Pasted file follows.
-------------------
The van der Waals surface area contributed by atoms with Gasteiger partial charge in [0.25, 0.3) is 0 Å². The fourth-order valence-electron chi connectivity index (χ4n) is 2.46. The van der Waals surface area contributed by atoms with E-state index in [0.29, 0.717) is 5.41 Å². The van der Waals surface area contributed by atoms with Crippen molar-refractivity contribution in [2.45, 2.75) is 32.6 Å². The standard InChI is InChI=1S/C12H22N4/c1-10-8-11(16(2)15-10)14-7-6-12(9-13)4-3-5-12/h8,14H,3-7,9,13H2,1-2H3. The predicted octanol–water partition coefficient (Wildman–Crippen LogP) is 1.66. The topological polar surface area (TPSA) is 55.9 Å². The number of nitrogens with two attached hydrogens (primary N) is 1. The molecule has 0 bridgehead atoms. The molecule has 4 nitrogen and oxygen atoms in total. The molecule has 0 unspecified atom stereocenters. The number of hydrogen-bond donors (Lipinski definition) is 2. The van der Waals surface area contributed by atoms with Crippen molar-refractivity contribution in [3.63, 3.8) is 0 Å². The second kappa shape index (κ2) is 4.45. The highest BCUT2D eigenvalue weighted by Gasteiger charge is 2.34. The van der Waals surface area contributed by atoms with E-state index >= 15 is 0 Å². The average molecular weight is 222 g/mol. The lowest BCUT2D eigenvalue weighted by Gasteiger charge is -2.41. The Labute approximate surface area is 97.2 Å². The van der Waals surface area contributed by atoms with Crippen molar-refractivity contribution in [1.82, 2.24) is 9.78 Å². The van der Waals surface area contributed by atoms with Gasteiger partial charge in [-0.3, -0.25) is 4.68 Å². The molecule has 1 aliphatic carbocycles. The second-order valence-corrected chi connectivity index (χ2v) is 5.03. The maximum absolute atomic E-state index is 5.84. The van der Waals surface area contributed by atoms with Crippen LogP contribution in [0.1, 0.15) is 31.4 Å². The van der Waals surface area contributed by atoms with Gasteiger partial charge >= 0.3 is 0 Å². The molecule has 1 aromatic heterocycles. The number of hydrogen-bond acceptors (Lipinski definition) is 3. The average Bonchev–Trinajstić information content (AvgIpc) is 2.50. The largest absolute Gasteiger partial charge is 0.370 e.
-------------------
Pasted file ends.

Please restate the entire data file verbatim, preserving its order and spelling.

The van der Waals surface area contributed by atoms with Gasteiger partial charge in [0.25, 0.3) is 0 Å². The fourth-order valence-electron chi connectivity index (χ4n) is 2.46. The van der Waals surface area contributed by atoms with E-state index in [0.29, 0.717) is 5.41 Å². The van der Waals surface area contributed by atoms with Crippen molar-refractivity contribution in [2.45, 2.75) is 32.6 Å². The standard InChI is InChI=1S/C12H22N4/c1-10-8-11(16(2)15-10)14-7-6-12(9-13)4-3-5-12/h8,14H,3-7,9,13H2,1-2H3. The predicted octanol–water partition coefficient (Wildman–Crippen LogP) is 1.66. The topological polar surface area (TPSA) is 55.9 Å². The number of nitrogens with two attached hydrogens (primary N) is 1. The molecule has 0 bridgehead atoms. The molecule has 4 nitrogen and oxygen atoms in total. The molecule has 0 unspecified atom stereocenters. The number of hydrogen-bond donors (Lipinski definition) is 2. The van der Waals surface area contributed by atoms with Crippen molar-refractivity contribution in [3.63, 3.8) is 0 Å². The second kappa shape index (κ2) is 4.45. The highest BCUT2D eigenvalue weighted by Gasteiger charge is 2.34. The van der Waals surface area contributed by atoms with E-state index >= 15 is 0 Å². The average molecular weight is 222 g/mol. The lowest BCUT2D eigenvalue weighted by Gasteiger charge is -2.41. The Labute approximate surface area is 97.2 Å². The van der Waals surface area contributed by atoms with Crippen molar-refractivity contribution in [1.82, 2.24) is 9.78 Å². The van der Waals surface area contributed by atoms with Gasteiger partial charge in [-0.3, -0.25) is 4.68 Å². The molecule has 1 aliphatic carbocycles. The second-order valence-corrected chi connectivity index (χ2v) is 5.03. The maximum absolute atomic E-state index is 5.84. The van der Waals surface area contributed by atoms with Crippen LogP contribution in [0.1, 0.15) is 31.4 Å². The van der Waals surface area contributed by atoms with Gasteiger partial charge >= 0.3 is 0 Å². The molecule has 1 aromatic heterocycles. The number of hydrogen-bond acceptors (Lipinski definition) is 3. The average Bonchev–Trinajstić information content (AvgIpc) is 2.50. The largest absolute Gasteiger partial charge is 0.370 e.